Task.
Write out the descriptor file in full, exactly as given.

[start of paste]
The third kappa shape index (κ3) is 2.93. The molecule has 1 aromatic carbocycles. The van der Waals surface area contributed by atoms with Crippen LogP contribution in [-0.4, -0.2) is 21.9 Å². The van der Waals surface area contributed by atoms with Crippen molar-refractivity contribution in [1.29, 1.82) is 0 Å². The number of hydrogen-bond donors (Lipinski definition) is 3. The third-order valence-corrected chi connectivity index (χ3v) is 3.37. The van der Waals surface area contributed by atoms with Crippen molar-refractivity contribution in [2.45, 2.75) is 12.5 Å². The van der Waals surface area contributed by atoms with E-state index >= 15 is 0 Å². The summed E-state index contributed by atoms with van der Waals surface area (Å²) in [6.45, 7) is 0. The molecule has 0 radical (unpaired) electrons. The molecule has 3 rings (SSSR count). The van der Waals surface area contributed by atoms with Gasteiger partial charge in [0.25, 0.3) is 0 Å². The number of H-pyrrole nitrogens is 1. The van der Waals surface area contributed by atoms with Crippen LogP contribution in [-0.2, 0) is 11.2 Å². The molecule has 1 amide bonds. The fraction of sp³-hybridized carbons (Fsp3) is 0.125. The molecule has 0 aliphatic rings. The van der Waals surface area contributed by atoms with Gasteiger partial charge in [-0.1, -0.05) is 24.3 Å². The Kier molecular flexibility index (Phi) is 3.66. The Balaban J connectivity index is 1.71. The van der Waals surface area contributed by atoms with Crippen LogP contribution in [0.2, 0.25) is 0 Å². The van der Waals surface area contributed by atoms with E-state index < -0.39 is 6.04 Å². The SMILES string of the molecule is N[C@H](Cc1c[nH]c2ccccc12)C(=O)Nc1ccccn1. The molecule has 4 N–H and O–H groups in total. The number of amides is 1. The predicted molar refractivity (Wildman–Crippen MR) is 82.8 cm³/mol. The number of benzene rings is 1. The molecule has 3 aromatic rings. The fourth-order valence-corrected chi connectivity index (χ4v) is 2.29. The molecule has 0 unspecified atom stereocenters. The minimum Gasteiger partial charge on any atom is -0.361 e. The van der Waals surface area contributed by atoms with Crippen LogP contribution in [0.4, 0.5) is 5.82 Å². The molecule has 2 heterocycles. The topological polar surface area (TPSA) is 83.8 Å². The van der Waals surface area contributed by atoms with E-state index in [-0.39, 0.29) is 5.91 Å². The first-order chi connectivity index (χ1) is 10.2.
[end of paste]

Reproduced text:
The third kappa shape index (κ3) is 2.93. The molecule has 1 aromatic carbocycles. The van der Waals surface area contributed by atoms with Crippen LogP contribution in [-0.4, -0.2) is 21.9 Å². The van der Waals surface area contributed by atoms with Crippen molar-refractivity contribution in [1.29, 1.82) is 0 Å². The number of hydrogen-bond donors (Lipinski definition) is 3. The third-order valence-corrected chi connectivity index (χ3v) is 3.37. The van der Waals surface area contributed by atoms with Crippen molar-refractivity contribution in [2.45, 2.75) is 12.5 Å². The van der Waals surface area contributed by atoms with E-state index >= 15 is 0 Å². The summed E-state index contributed by atoms with van der Waals surface area (Å²) in [6.45, 7) is 0. The molecule has 0 radical (unpaired) electrons. The molecule has 3 rings (SSSR count). The van der Waals surface area contributed by atoms with Gasteiger partial charge in [0.25, 0.3) is 0 Å². The number of H-pyrrole nitrogens is 1. The van der Waals surface area contributed by atoms with Crippen LogP contribution in [-0.2, 0) is 11.2 Å². The molecule has 1 amide bonds. The fraction of sp³-hybridized carbons (Fsp3) is 0.125. The molecule has 0 aliphatic rings. The van der Waals surface area contributed by atoms with Gasteiger partial charge in [-0.1, -0.05) is 24.3 Å². The Kier molecular flexibility index (Phi) is 3.66. The Balaban J connectivity index is 1.71. The van der Waals surface area contributed by atoms with Crippen LogP contribution in [0.2, 0.25) is 0 Å². The van der Waals surface area contributed by atoms with E-state index < -0.39 is 6.04 Å². The SMILES string of the molecule is N[C@H](Cc1c[nH]c2ccccc12)C(=O)Nc1ccccn1. The molecule has 4 N–H and O–H groups in total. The number of amides is 1. The predicted molar refractivity (Wildman–Crippen MR) is 82.8 cm³/mol. The number of benzene rings is 1. The molecule has 3 aromatic rings. The fourth-order valence-corrected chi connectivity index (χ4v) is 2.29. The molecule has 0 unspecified atom stereocenters. The minimum Gasteiger partial charge on any atom is -0.361 e. The van der Waals surface area contributed by atoms with Crippen LogP contribution in [0.4, 0.5) is 5.82 Å². The molecule has 2 heterocycles. The topological polar surface area (TPSA) is 83.8 Å². The van der Waals surface area contributed by atoms with E-state index in [-0.39, 0.29) is 5.91 Å². The first-order chi connectivity index (χ1) is 10.2.